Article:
More Book Progress

It has been a long, cold, snowy winter in Vermont. Still is, in fact, even though the calendar says March 31st.

I hoped winter would be a good time to write my book. It has been, in some ways. But I learned something about myself: I do most of my writing in the afternoon and evening hours. Throughout January, sunset came between 4:30 – 5:00 pm. By the end of February sunset was at 5:30. Today, the sun will set at 7:15 pm.

As the days lengthened, so did my writing time.

To me, evening is those few hours after dinner and before sunset. Apparently, once it’s dark outside, by brain starts preparing for sleep. Part of my ritual before bed is a glass of wine (and probably two if life is stressful) as I wind down my day. But in winter? That ritual might start at 5 pm, while in summer, not until 9 pm or later. And while I keep writing as I sip my wine, bed and sleep beckon.

I wrote 95% of my first book between Memorial Day and Labor Day weekends in 2013. The summer months. Long days, with Idaho sunset arriving at 9:38 pm on July 15th, the summer solstice. Plenty of daylight for my early-morning runs, daily life chores, a noon-time nap, then several hours of serious writing and researching through the afternoon and evening.

The short, frequently stormy days this winter (e.g., the system that came through like a freight train the first week of February, with overnight temperatures of -29F and sustained winds of 30+ mph and a big dump of snow) had me eating dinner at 4 pm and wanting to retreat under my bed’s electric blanket by 6 pm, reading on my Kindle. There really was no “evening.” If I was still writing at 7 pm, well after dark, that was a victory.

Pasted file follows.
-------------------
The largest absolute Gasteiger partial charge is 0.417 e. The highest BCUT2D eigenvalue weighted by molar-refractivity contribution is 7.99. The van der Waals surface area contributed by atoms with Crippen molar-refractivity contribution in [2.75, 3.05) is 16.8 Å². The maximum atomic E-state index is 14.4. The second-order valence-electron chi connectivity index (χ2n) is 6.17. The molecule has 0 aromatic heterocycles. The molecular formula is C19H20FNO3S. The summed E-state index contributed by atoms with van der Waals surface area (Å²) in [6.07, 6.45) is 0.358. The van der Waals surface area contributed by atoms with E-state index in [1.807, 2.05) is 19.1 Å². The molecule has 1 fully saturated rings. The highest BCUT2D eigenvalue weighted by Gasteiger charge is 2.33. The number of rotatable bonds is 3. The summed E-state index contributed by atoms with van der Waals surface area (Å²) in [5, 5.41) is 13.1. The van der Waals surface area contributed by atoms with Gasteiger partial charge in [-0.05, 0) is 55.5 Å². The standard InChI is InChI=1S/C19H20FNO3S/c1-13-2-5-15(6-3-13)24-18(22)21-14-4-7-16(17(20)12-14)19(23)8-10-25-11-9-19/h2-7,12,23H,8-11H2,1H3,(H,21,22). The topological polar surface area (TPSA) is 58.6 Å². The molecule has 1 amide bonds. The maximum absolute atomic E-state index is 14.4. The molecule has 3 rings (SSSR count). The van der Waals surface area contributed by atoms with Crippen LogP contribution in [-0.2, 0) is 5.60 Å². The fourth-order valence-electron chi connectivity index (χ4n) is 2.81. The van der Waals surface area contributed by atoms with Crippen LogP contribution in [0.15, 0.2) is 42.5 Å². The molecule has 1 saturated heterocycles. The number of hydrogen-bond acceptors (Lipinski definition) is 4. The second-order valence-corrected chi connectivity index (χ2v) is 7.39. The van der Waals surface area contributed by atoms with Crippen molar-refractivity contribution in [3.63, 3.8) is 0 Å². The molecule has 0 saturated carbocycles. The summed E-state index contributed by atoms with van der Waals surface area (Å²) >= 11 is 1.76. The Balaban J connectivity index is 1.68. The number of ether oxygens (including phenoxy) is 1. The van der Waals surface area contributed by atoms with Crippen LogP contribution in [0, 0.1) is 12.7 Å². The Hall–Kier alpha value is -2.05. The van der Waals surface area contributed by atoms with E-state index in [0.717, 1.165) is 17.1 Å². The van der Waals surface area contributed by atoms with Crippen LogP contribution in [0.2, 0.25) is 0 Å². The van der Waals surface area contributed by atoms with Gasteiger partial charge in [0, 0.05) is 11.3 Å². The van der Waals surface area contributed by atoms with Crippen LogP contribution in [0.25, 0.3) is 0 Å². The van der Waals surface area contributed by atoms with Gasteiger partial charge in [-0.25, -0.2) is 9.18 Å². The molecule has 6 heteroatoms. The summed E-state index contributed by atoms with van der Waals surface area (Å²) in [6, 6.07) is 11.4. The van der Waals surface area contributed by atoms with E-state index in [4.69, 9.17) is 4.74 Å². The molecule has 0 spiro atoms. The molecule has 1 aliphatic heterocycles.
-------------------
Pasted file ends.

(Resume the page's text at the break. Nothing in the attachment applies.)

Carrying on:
Yet I did get a lot of writing done. Much of it good (I think and hope).

And in that process (so far), I learned something else: sometimes I have to write about something, or someone, spilling it all out on the page and revising it, in order to convince myself to remove it from the manuscript. What seemed like a good idea in my head didn’t survive the harsh light of the page on my computer screen.

I spent mid-January through mid-February working on sections about my family. I thought those topics were important to provide context and background for my life-long habit of running, both literally and figuratively (as in, running away from toxic people in order to run toward a better life and version of me). I recently learned that one of those family members I planned to write about, someone toxic to me whom I’ve avoided for over a decade, has dementia. At first I welcomed the news, thinking, Now I can write honestly about her without fear of a lawsuit. But as I wrote, and revised, I realized those words were depressing me. Why would I subject readers to such unhappy stuff? For what purpose? What would I gain, other than a sense of purging? Is it really necessary? Maybe a simple sentence, an allusion in the right place, will suffice.

I deleted roughly 10,000 words from what was at that time a 35,000-word draft manuscript. No regrets. I got it out of my system. Cheap therapy.

Focus on what’s uplifting and enlightening, I told myself. Showcase places (forests, wilderness, mountains) that few get visit, let alone run through with their dogs. Describe the ways dogs have expanded your worldview, your ability to venture into wilderness without other humans. Talk about becoming intimately acquainted with the wildlife, wildflowers, trees. Work on describing those scenes and events in ways that allow the reader to feel they’ve been there, too. Explain why such experiences are valuable.

With that shift in mindset, writing is fun again.

There will, of course, be some negativity in the book. How can there not be, when writing in part about wolves, their history, and how they’re currently mistreated in the western states? But those chapters will serve a greater purpose beyond a personal purging. I want to highlight the cultural/social disconnect between goals of preserving the natural world and human “management” of portions of it in ways that are short-sighted and beneficial to only a few, small, politically-connected interest groups. I want to expose some of the dark sides of wildlife management, and the impacts I witnessed up close in the 15 years I lived in Idaho. I hope to motivate, get readers to question, take action.